Finally, as seen in FIGS. 16, 16A and 16B, the frame 36 of the workstation 12 also supports a reflector member 60 adjacent to and generally coextensive with the upper end portion 28 of the fuel rod 10 when the latter is positioned within the sealed chamber by the chuck 46. The reflector member 60, which is the primary feature of the apparatus of the present invention, is disposed on a side of the fuel rod 10 opposite from the bar code reader 52 and defines a pair of diffuser surfaces 60A, 60B which are oppositely inclined preferably at about thirty degrees to the horizontal axis X extending between the reader 52 and the fuel rod 10, as seen in FIG. 16A.
In addition to the above components but not illustrated in the drawings, the workstation 12 has associated therewith a computer electrically connected to the stepping motor 48, the reader 52 and the laser 54 for coordinating and controlling the operation thereof. Sensors 62 electrically connected to the computer and mounted on a bracket 64, as seen in FIGS. 15 and 18, are used to sense the movement of the fuel rod 10 (or cladding tube 20) to assist the computer in coordinating the operations of the motor 48, the reader 52 and the laser 54. The bracket 64 is supported on the workstation frame 36 and includes a support ring 66 which receives the elongated reduced diameter end portion 22A of the top end plug 22. Although not shown, the support ring 66 has a protuberance thereon which is capable of registering with a notch 22B defined in the top end plug 22 when the latter is correctly positioned for etching the identification symbology 16 on the side 32 thereof. The memory of the computer is loaded with a table of serial numbers matched with enrichment symbology 18 for all of the fuel rods which will be processed through the workstation 12.
In brief, the computer controls the operation of the laser to initially etch the correct bar code 14 on a cladding tube 20 representing the serial number assigned to the fuel rod 10 which will incorporate that cladding tube. Later, after the fuel rod 10 is assembled, the reader 52 will "read" the laser light reflected thereto from the bar code 14 via one of the diffuser surfaces 60A or 60B. The computer will direct the laser 54 to etch on the top end plug side 32 the last four digits of the serial number read by the reader and then match the serial number with one in its memory to select the correct enrichment symbology to etch on the top end plug end 34.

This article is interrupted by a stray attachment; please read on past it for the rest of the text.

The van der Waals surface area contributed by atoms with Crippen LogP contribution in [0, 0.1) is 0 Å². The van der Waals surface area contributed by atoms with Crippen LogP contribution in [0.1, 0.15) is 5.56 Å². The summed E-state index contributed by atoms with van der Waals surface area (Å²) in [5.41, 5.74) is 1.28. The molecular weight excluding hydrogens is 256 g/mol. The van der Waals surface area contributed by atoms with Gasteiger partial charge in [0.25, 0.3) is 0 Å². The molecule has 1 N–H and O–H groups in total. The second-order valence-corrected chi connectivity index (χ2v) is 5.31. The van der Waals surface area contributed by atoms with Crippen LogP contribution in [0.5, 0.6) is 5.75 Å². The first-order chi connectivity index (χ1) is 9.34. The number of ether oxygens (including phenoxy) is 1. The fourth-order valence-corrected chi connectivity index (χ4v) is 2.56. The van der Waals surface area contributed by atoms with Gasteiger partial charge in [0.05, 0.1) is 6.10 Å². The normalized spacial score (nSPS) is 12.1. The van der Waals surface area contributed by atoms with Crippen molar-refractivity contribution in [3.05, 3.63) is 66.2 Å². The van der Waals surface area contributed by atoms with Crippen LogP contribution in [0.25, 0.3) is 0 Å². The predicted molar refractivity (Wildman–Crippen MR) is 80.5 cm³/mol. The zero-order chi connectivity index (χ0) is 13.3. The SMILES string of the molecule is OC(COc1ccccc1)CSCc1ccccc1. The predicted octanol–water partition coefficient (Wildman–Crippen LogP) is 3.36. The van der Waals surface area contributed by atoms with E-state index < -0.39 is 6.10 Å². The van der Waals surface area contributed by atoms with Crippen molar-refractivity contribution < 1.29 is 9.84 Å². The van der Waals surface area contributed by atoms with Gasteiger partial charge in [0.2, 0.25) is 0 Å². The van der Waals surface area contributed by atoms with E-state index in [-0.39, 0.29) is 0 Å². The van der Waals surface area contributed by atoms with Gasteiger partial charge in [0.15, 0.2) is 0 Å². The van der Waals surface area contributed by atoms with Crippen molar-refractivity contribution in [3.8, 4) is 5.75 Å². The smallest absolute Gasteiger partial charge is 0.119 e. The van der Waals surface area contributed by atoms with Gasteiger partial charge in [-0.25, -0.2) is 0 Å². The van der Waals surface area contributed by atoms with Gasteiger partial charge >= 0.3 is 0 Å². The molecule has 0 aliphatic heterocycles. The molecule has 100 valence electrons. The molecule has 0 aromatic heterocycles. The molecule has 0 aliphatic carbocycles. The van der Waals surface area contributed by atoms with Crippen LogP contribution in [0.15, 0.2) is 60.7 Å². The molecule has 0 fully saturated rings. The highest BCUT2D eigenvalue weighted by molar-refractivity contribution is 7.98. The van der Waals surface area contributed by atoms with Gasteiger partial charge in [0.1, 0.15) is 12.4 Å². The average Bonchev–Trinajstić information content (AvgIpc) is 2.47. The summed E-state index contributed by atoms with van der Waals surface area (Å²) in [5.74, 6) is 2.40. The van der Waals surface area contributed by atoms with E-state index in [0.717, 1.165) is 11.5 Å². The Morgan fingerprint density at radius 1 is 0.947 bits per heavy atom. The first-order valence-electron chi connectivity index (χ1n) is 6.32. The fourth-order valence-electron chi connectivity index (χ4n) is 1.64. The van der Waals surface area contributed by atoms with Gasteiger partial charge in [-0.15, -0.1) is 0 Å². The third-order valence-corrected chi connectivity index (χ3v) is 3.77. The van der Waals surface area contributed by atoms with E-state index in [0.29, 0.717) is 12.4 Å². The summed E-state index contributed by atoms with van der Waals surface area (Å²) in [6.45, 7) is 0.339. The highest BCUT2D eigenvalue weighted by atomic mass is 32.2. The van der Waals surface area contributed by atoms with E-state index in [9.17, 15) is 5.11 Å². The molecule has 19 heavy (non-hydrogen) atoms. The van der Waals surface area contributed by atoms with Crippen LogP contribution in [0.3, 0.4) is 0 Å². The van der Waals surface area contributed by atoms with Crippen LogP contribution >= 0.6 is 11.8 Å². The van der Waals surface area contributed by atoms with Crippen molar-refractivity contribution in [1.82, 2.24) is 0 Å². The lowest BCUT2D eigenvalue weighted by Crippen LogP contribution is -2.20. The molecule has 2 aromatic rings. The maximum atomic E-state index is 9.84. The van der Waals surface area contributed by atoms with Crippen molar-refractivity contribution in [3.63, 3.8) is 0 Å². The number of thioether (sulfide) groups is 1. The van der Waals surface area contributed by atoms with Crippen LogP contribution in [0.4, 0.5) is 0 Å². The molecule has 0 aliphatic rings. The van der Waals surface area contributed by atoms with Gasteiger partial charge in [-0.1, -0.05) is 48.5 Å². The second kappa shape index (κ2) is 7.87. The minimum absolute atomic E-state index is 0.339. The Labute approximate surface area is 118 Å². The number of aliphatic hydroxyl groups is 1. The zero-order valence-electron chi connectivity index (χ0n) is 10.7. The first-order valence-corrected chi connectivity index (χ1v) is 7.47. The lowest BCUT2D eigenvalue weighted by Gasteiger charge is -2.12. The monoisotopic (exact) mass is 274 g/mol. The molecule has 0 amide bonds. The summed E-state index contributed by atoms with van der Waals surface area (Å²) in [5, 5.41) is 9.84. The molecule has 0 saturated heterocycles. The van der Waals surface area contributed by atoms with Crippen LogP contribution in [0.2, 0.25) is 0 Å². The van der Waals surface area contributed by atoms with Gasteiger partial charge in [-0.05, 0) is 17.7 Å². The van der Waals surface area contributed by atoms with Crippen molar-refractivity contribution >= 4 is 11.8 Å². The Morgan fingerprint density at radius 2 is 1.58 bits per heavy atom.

In the first stage of applying indicia to the nuclear fuel rod 10 as described previously, the bar code 14 is laser etched on the fuel rod cladding tube 20 prior to loading it with nuclear fuel and attaching the end plugs 22, 24 to opposite ends thereof to provide the assembled fuel rod 10. Referring now to FIGS. 14 and 15, there is illustrated the fuel rod cladding tube 20 positioned by the rotary chuck 46 (shown in FIGS. 12 and 13) with its upper end portion 28 extending into the sealed chamber 38 of the workstation 12. A gaseous atmosphere consisting of an argon-oxygen mixture is maintained within the sealed chamber 38. To avoid acceleration of the oxidation process of the metal surface portion 26 where the laser etching takes place as would be produced if the laser etching is performed in an atmosphere of air, an atmosphere consisting of a mixture of argon within the range of 45-85% and oxygen within the range of 15-55% must be maintained while the metal surface is at temperatures in excess of 500 degrees F. Control of the atmospheric constituents to these ranges is necessary in view that too high a level of argon will not result in a readable bar code 14, whereas too high an oxygen level may result in excessive surface oxidation with subsequent potential reduction in metal corrosion resistance.